With so many people out of work, questionable-sounding work-at-home jobs that would have once been looked at with a wary eye are now the last resort for many cash-strapped Americans. But as more people are finding out, many work-at-home jobs are not the income generators they promise, and some are downright scams.
In 2006, the FTC received 4,004 complaints about possible work-at-home scams. Last year, that number had ballooned up to 7,955.
“With unemployment hovering around 10%, more people are susceptible,” says the FTC’s associate director of marketing practices.
Also, recent years have seen a move away from old-school envelope-stuffing and craft-assembling gigs toward “fast profit” work-at-home schemes that claim you can get rich from the Internet.
Says a rep for the Better Business Bureau:
What we see now is people paying for information to learn how to make money on the Internet… The downturn in the economy provides a lot of great opportunities for scammers to take advantage of a lot of people who are vulnerable.
To help those who might be considering a work-at-home gig, the FTC has put together a list of red flags that should indicate you could be staring a scam in the face.
Among the FTC’s warning signs:
â€¢The company claims that you can make a lot of money with little effort and no experience.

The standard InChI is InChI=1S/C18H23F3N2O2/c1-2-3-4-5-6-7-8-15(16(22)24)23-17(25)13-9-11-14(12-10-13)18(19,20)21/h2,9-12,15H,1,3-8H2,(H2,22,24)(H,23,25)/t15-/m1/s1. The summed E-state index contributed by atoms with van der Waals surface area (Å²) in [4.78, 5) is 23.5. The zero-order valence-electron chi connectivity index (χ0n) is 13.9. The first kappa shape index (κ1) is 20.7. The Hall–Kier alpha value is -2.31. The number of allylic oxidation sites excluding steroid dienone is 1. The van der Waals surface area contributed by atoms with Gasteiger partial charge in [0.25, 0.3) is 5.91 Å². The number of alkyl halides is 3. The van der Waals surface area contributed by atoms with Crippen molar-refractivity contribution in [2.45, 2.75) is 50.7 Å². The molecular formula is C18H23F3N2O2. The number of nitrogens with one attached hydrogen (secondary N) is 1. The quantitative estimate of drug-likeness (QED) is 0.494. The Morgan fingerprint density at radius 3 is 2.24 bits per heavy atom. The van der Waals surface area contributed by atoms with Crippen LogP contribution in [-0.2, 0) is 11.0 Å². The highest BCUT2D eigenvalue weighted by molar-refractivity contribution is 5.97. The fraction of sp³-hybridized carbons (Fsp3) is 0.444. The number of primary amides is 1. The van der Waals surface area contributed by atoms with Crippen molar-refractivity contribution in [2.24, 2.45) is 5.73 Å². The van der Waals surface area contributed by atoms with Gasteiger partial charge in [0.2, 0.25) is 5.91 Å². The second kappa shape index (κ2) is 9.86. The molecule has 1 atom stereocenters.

â€¢The company promises you’ll make a profit.
â€¢There are certain types of work-at-home jobs that consumers should always avoid, including: assembling small crafts or toys, stuffing envelopes, processing rebates, getting paid to run online searches and setting up a home medical billing business.
You should probably avoid any at-home job that involves inspecting and re-shipping. According to the BBB, there’s a chance you’d be re-shipping product purchased using stolen credit cards.
If you do decide to go ahead with a work-at-home job, the FTC recommends contacting the company in writing before signing up. Be sure to ask them “how you will be paid? What exactly does the job entail? And how much will it cost to work with the company?”
You should also check the BBB’s site for the name of the company. And in fact, says the BBB spokesperson, it would behoove you to “just Google a name along with the word ‘scam’ and see if anything pops up.”